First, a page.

Roughly 50% of your happiness is determined by your genetic predisposition report Behavioral Geneticist Lykken and Auke Tellegen. They arrived at this outcome by comparing fraternal and identical twins who were either reared-together or reared-apart. (Tellegen, A., Lykken, D., et. el, 1988, p.1035). If their finding holds true, gene manipulation seems like the most effective way to arrive at happiness rather than controlling our life circumstances or practicing happiness boosting activities. So is there really a happiness gene?
A trio of researchers from the University of Essex in Britain found a gene that looks like one of the happiness genes. The gene, known as 5-HTTLPR, controls transport of the mood-affecting neurotransmitter serotonin and it seems like length is the key variant. They tested 97 participants individually and showed them a series of slides, each containing a pair of both positive and negative images. The research found that people with the long variant of the 5-HTTLPR gene were significantly more drawn to positive material and repelled by negative ones. Obviously, this selective attention or protective bias does not ensure one’s happiness, but it increases a chance of achieving and maintaining positive emotional conditions. What if scientists find more genes like 5-HTTLPR and getting gene therapy becomes as popular as getting plastic surgery? Would you be interested in getting this therapy? The pursuit of happiness was declared as man’s unalienable right in the United States Declaration of Independence in 1776. Is it okay to leave every happiness seeking activity as individual choices?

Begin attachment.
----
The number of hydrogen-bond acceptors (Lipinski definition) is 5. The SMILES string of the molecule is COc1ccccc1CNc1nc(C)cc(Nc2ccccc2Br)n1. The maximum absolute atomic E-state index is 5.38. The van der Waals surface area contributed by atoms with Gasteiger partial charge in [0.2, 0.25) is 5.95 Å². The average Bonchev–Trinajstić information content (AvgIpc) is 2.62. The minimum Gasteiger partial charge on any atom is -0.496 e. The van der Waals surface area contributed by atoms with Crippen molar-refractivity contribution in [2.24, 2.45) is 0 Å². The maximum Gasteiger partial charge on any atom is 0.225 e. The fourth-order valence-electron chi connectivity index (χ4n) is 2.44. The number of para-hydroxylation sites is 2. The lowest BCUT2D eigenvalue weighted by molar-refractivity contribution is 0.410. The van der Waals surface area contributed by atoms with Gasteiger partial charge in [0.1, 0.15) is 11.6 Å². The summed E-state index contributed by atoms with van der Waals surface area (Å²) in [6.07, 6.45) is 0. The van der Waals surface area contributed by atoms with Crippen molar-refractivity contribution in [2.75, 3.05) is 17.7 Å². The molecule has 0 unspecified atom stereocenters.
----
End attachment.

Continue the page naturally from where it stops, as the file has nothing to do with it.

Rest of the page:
I personally feel some hesitation and unease at this opportunity. I am not sure whether sensitivity to negative events is necessarily a bad thing, something to purge out and eradicate. Severe depression needs to be cured, but general melancholic feelings and ability to feel sadness enrich our emotional experience and help us to have more realistic viewpoints. “I often wonder if America would be better off, would be a richer and deeper nation, if it took seriously Jung’s version of Jesus,” Professor Eric Wilson says in his book, “Against Happiness.” Rather than seeing negative and positive events as opposite things, Carl Gustav Jung, the great twentieth psychologists, saw Jesus’ sufferings and his illumination as mutually inclusive, interdependent manifestations of the same principle. It also seems that melancholic feelings or characteristics are the wellspring of creativity. Many artists, poets, musicians and writers including Jackson Pollock, Virginia Wolf, Mark Rothko and Kafka were melancholics. If they had received this happy gene therapy, we would not have been able to inherit some of the greatest work today.